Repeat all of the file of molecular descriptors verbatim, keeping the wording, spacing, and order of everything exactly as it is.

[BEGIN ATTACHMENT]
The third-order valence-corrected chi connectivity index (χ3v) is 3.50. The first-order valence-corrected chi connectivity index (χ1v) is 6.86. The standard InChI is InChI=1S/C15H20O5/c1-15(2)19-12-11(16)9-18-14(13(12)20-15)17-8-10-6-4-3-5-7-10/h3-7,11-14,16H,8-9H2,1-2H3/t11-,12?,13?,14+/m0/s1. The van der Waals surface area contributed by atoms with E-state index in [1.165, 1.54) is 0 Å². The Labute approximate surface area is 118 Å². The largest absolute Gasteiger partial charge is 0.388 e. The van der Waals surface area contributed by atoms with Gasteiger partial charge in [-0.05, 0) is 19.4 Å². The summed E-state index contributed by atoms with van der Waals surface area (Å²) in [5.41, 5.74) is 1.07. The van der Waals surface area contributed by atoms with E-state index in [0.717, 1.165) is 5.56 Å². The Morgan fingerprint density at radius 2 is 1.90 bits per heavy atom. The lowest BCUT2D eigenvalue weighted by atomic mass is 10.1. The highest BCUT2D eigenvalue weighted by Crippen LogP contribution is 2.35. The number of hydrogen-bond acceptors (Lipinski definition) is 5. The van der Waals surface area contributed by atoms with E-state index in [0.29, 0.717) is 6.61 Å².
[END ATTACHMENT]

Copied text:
The third-order valence-corrected chi connectivity index (χ3v) is 3.50. The first-order valence-corrected chi connectivity index (χ1v) is 6.86. The standard InChI is InChI=1S/C15H20O5/c1-15(2)19-12-11(16)9-18-14(13(12)20-15)17-8-10-6-4-3-5-7-10/h3-7,11-14,16H,8-9H2,1-2H3/t11-,12?,13?,14+/m0/s1. The van der Waals surface area contributed by atoms with E-state index in [1.165, 1.54) is 0 Å². The Labute approximate surface area is 118 Å². The largest absolute Gasteiger partial charge is 0.388 e. The van der Waals surface area contributed by atoms with Gasteiger partial charge in [-0.05, 0) is 19.4 Å². The summed E-state index contributed by atoms with van der Waals surface area (Å²) in [5.41, 5.74) is 1.07. The van der Waals surface area contributed by atoms with E-state index in [0.717, 1.165) is 5.56 Å². The Morgan fingerprint density at radius 2 is 1.90 bits per heavy atom. The lowest BCUT2D eigenvalue weighted by atomic mass is 10.1. The highest BCUT2D eigenvalue weighted by Crippen LogP contribution is 2.35. The number of hydrogen-bond acceptors (Lipinski definition) is 5. The van der Waals surface area contributed by atoms with E-state index in [0.29, 0.717) is 6.61 Å².